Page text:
Yes!, the man exclaimed. The now-sighted man reported that he saw people upside down! Seeing upside down was better than not seeing at all, right? Maybe they should leave well enough alone. They expected that he would see after being with Jesus. Good enough, then! Maybe they should just go back to town with the little they got.

But thankfully, they waited, they managed to expect more. They recognized in that moment of increasing clarity that Jesus not only could, but would do much more than they at first imagined. At the Master’s Second Touch, all was well, and Jesus reminded him, there is no need to go back to that village begging! Jesus exceeded the expectations, and I believe, he wants to exceed ours, and our community’s expectations, as well.

What do we expect in our congregation’s worship and ministry? I suggest, not nearly enough! God’s transforming Spirit is urging us to go beyond incremental and incomplete blessings to receive the empowering Second Touch to be that real, new, community of Christ’s disciples. Come on! We have already found we can dream again. We have increased our energy. We have increased our financial giving. We have experienced healing and hope and I don;t think God is out of blessings. Do you?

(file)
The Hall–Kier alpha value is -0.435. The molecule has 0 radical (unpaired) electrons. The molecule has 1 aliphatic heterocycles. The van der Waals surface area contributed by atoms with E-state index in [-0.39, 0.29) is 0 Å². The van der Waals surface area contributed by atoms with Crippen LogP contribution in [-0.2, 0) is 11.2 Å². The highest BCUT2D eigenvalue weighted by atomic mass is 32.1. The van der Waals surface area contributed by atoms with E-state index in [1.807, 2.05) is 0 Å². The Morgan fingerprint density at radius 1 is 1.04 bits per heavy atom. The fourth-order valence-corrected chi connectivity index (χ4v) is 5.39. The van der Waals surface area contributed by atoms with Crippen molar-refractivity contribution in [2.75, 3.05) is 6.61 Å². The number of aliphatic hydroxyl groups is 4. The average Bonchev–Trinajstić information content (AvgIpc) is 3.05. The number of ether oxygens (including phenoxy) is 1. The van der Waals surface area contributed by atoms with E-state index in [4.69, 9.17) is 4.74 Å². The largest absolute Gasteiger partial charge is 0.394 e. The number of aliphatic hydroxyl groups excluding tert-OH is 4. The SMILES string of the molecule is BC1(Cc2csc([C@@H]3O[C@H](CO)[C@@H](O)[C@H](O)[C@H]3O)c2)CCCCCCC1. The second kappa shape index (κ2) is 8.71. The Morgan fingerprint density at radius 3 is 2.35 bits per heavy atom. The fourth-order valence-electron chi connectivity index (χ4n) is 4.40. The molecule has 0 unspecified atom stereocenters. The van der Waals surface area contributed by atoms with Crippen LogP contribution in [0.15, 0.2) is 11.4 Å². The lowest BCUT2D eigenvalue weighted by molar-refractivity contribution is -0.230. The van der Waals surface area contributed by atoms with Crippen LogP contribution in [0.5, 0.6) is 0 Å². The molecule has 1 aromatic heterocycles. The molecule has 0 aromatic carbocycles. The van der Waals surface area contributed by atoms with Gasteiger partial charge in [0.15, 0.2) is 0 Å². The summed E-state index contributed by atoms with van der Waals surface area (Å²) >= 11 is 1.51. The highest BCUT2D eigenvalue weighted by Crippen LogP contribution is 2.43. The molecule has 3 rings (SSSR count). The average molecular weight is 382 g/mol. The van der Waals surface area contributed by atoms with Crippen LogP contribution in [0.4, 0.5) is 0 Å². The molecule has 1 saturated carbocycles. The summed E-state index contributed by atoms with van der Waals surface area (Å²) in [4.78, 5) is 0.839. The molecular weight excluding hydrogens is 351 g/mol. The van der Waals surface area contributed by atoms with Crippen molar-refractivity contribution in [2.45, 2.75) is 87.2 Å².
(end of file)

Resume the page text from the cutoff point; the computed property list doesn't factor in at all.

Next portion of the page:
Our 303 year old mission, should we fully embrace it, is to deliver spiritual and other resources through our community of faith to our community at large that transforms our neighbor’s lives in the name of Jesus Christ. What do you expect?!

In 2018, our leadership and caring teams, groups, teams, staff, and individuals just like you all have an opportunity to expect more of Christ and of each other. Imagine how our greater Cold Spring area neighbors could experience God is new ways, more relevant and effective ways? How could seniors be energized by hope? How can younger people grow and connect to serve and learn so that more and more people experience the abundant life like that man did, like Jesus continues to offer to us today?

During the past year you may be in a better place, but look carefully. You may see, but are “people walking upside down.”? Well, pay attention, because the Master’s Second Touch is on the way for a new, healthy, and abundant year. Get involved a bit more. Give a bit more. Engage a bit more. Serve a bit more.

Cold Spring Church: Energizing Spirits. Transforming Lives. Expecting More.

Let’s not settle for a new year, but an expect more year. I can’t wait to see what emerges…

Pastor Kevin

Kevin Yoho

Author Kevin Yoho

As a transformation specialist, consultant, and author, I equip individuals and teams to clarify their mission and achieve their mission, building capacities and new community connections. I teach U.S. and international students on the faculty of Drexel University Goodwin School of Nonprofit Management and City Vision University. Kevin believes that every church can deliver relevant and hopeful wrote about what he’s learned as a pastor and regional leader in his recently published book, *Crayons for the City: Reneighboring Communities of Faith to Rebuild Neighborhoods of Hope*.